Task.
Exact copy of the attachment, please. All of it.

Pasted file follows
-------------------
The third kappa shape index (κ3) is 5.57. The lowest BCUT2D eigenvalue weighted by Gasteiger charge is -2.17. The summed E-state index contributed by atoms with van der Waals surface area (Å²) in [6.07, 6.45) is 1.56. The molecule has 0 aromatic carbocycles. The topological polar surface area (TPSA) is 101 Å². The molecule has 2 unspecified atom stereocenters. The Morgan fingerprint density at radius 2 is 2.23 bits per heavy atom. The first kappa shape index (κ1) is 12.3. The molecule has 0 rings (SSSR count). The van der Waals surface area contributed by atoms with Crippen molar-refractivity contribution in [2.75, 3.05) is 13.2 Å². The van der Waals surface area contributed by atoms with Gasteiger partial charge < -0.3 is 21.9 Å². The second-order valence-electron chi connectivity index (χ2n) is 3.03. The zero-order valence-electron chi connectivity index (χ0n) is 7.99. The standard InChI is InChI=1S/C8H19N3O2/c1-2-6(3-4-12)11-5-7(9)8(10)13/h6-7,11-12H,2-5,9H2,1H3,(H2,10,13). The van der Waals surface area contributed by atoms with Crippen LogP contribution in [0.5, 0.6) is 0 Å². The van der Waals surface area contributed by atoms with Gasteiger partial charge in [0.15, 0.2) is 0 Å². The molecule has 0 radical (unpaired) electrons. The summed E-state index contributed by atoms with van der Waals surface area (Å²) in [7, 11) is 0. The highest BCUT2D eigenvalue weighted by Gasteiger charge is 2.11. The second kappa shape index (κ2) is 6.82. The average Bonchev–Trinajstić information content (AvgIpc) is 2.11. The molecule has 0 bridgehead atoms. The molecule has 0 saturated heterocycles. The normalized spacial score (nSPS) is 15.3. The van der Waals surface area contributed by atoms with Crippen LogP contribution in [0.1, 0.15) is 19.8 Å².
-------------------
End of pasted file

The third kappa shape index (κ3) is 5.57. The lowest BCUT2D eigenvalue weighted by Gasteiger charge is -2.17. The summed E-state index contributed by atoms with van der Waals surface area (Å²) in [6.07, 6.45) is 1.56. The molecule has 0 aromatic carbocycles. The topological polar surface area (TPSA) is 101 Å². The molecule has 2 unspecified atom stereocenters. The Morgan fingerprint density at radius 2 is 2.23 bits per heavy atom. The first kappa shape index (κ1) is 12.3. The molecule has 0 rings (SSSR count). The van der Waals surface area contributed by atoms with Crippen molar-refractivity contribution in [2.75, 3.05) is 13.2 Å². The van der Waals surface area contributed by atoms with Gasteiger partial charge < -0.3 is 21.9 Å². The second-order valence-electron chi connectivity index (χ2n) is 3.03. The zero-order valence-electron chi connectivity index (χ0n) is 7.99. The standard InChI is InChI=1S/C8H19N3O2/c1-2-6(3-4-12)11-5-7(9)8(10)13/h6-7,11-12H,2-5,9H2,1H3,(H2,10,13). The van der Waals surface area contributed by atoms with Crippen LogP contribution in [0.5, 0.6) is 0 Å². The van der Waals surface area contributed by atoms with Gasteiger partial charge in [0.15, 0.2) is 0 Å². The molecule has 0 radical (unpaired) electrons. The summed E-state index contributed by atoms with van der Waals surface area (Å²) in [7, 11) is 0. The highest BCUT2D eigenvalue weighted by Gasteiger charge is 2.11. The second kappa shape index (κ2) is 6.82. The average Bonchev–Trinajstić information content (AvgIpc) is 2.11. The molecule has 0 bridgehead atoms. The molecule has 0 saturated heterocycles. The normalized spacial score (nSPS) is 15.3. The van der Waals surface area contributed by atoms with Crippen LogP contribution in [0.1, 0.15) is 19.8 Å².